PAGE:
5. Jack seems to me your doing your finest as are the Other judges.
    Maybe this person needs to get of her high horse and tell us who her favorite is.

  6. Interested – you’re a psychology major? Always someone out there thinking they know why people do things. Tut tut. You know what they say about “assume”. Let me try one – were the words too big for you and it made you feel inadequite? Or is it that I don’t use American spelling and random capitals in my sentences? Just kidding. You’re being slightly cruel just like the posts Jack was talking about in his blogs. I think and maybe Jack would agree, that it is important to question how people do things. Maybe a bit OTT for a pageant judge, but not in someone I want to see as mayor.

    I do support Jack more than he knows – I am thoroughly impressed by his background. I only know about this pageant because of him. But I’m not a pageant fan plus Donald Trump is proving to be crazy, so I wouldn’t send anyone near him. I think that is just cruel and unusual punishment.

    Jack: I wanted to vote for you, I’m half Chinese and a student and sometimes find it difficult being of a minority so it would have been nice to have a public figure who I could sympathise with. But then I found comments you made about an article about Ria Van Dyke. And it made me uncomfortable as it did not present grace under pressure. I’m poking you because I want to see how thorough and objective you can be about something that you are passionate about. It was a personal test that of which I’m sure you’re not seeking my affirmation, but one I needed. I’m happier this time around. I only chose this topic as it was easy – I almost wrote about if having a PhD was an indicator that really mattered. But this was more fun.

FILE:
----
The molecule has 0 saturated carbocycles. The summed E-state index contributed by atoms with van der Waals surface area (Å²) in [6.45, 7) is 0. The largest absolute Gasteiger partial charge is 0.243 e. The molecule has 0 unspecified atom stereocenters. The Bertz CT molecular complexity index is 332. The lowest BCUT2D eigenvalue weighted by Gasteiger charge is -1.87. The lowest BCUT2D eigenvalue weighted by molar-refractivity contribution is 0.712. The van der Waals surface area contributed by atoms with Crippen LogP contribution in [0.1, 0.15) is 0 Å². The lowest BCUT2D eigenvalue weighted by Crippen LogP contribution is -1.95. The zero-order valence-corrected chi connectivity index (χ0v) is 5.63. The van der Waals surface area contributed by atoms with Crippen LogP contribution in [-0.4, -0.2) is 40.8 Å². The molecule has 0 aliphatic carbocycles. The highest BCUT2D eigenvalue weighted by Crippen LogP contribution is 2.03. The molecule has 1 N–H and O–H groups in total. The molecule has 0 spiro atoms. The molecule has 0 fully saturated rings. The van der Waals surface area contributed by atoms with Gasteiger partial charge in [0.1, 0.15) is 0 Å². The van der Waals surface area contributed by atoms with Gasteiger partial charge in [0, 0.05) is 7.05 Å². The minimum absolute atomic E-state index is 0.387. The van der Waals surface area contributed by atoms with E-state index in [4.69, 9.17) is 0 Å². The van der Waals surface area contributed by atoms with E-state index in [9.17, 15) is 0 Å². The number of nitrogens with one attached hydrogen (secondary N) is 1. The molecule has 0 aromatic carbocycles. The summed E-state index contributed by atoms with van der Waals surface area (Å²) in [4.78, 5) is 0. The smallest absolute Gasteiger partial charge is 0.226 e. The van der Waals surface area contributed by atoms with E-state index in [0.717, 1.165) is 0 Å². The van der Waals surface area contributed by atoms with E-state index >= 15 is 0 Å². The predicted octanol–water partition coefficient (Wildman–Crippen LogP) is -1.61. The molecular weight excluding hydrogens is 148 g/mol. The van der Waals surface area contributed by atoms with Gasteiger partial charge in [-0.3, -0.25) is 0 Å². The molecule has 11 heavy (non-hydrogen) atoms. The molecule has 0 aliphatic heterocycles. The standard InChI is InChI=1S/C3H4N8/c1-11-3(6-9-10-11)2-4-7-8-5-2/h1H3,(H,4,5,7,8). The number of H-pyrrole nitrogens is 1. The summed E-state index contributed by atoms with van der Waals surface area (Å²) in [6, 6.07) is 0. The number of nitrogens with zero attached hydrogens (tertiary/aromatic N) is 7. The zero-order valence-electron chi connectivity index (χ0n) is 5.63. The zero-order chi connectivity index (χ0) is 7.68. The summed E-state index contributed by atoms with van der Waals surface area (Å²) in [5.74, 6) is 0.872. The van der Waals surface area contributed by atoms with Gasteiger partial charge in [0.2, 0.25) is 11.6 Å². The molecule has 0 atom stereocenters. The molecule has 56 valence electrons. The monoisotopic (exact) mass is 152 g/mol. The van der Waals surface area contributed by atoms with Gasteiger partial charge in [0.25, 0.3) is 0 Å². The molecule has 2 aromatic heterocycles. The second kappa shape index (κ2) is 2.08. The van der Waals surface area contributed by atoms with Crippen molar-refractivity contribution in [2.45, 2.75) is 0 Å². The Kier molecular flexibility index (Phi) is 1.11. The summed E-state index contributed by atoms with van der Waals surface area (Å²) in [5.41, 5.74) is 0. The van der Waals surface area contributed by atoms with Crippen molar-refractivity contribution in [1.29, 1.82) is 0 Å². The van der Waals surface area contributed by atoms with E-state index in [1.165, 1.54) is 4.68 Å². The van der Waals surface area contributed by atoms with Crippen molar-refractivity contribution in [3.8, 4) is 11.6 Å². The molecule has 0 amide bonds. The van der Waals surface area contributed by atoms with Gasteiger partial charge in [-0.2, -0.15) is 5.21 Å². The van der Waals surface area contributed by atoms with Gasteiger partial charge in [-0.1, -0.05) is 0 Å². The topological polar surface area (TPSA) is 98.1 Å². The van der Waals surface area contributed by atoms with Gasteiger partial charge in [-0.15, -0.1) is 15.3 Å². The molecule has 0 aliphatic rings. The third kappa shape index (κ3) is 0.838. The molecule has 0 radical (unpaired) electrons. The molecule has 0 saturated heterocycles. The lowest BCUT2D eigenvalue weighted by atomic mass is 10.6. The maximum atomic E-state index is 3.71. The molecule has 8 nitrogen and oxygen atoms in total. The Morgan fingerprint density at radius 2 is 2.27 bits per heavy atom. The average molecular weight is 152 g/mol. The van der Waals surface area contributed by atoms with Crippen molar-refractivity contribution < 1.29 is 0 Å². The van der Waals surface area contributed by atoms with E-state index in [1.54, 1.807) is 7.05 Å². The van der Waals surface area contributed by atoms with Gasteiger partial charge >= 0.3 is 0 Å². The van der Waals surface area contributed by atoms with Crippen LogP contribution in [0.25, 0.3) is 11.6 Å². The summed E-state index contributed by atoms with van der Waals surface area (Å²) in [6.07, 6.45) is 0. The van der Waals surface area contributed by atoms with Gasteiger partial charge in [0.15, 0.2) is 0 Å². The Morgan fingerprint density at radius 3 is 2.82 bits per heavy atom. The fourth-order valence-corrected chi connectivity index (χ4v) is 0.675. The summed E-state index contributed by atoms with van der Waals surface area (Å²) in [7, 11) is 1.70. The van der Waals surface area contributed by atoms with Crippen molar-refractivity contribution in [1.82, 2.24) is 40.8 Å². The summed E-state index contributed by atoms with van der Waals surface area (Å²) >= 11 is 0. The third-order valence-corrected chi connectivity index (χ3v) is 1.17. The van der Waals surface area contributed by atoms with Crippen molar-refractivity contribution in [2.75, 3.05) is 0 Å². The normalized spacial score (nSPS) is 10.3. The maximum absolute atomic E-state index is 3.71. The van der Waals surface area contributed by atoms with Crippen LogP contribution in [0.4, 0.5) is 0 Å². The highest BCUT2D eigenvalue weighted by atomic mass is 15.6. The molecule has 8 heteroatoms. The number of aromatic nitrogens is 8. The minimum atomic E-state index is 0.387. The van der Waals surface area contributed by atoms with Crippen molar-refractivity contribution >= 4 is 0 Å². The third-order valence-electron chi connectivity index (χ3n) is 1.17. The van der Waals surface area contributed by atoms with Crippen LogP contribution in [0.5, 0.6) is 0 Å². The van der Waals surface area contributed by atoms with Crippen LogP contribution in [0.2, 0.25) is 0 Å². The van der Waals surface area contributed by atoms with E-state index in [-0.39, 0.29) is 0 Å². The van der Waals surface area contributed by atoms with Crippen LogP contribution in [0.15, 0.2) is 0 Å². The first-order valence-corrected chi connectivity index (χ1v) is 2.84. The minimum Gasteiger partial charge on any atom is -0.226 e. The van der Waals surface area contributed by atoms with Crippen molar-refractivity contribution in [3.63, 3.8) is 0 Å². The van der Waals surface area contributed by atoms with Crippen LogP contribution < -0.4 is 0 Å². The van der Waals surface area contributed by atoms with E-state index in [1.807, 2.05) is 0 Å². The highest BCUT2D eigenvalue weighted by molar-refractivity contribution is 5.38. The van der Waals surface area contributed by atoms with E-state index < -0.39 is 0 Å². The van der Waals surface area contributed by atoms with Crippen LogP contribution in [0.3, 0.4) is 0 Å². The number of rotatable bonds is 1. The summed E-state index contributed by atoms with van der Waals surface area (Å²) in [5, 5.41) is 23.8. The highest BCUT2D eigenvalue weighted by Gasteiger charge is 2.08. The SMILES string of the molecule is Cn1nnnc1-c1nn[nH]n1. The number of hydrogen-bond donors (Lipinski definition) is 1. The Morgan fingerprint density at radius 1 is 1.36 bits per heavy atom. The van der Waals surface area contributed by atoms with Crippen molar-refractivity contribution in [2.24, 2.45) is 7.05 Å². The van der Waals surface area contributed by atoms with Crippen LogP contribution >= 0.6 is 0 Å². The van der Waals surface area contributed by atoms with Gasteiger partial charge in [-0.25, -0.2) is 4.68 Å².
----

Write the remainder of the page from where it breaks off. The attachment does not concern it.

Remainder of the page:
Sorry I’ve been away – I had a paper due interestingly on privacy laws.

    I am from this world. I’m using proxy servers from the US , Canada and UK. I can’t remember, did you get Texas, Vancouver and London? Or maybe California, Toronto and Watford? No I’m not putting in true credentials because I figured you would be tracking people. Switching to Cloudsphere makes sense now when I didn’t see my posting. I chose to have a certain degree of anonymity because a) I need to trust your publication first before I feel at ease using any personal information and b) I’m not aiming for being a public figure. Not on this topic.

    Anyway, seems on the blog that started it all, the only blog I know, you’ve made a controversial choice, which is splendid. Really they all look pretty. Most of the comments are of superficial, but it seems that it’s not a lad from Bolivia but from Wellington. He’s made a comment about rumours about your winner. I think he’s just bitter about his friend losing.

    Good luck Jack, thanks for not ignoring me and I hope to see you on the ballot again.

    Hey Interested – who was your favourite? So far, I like this one ;-)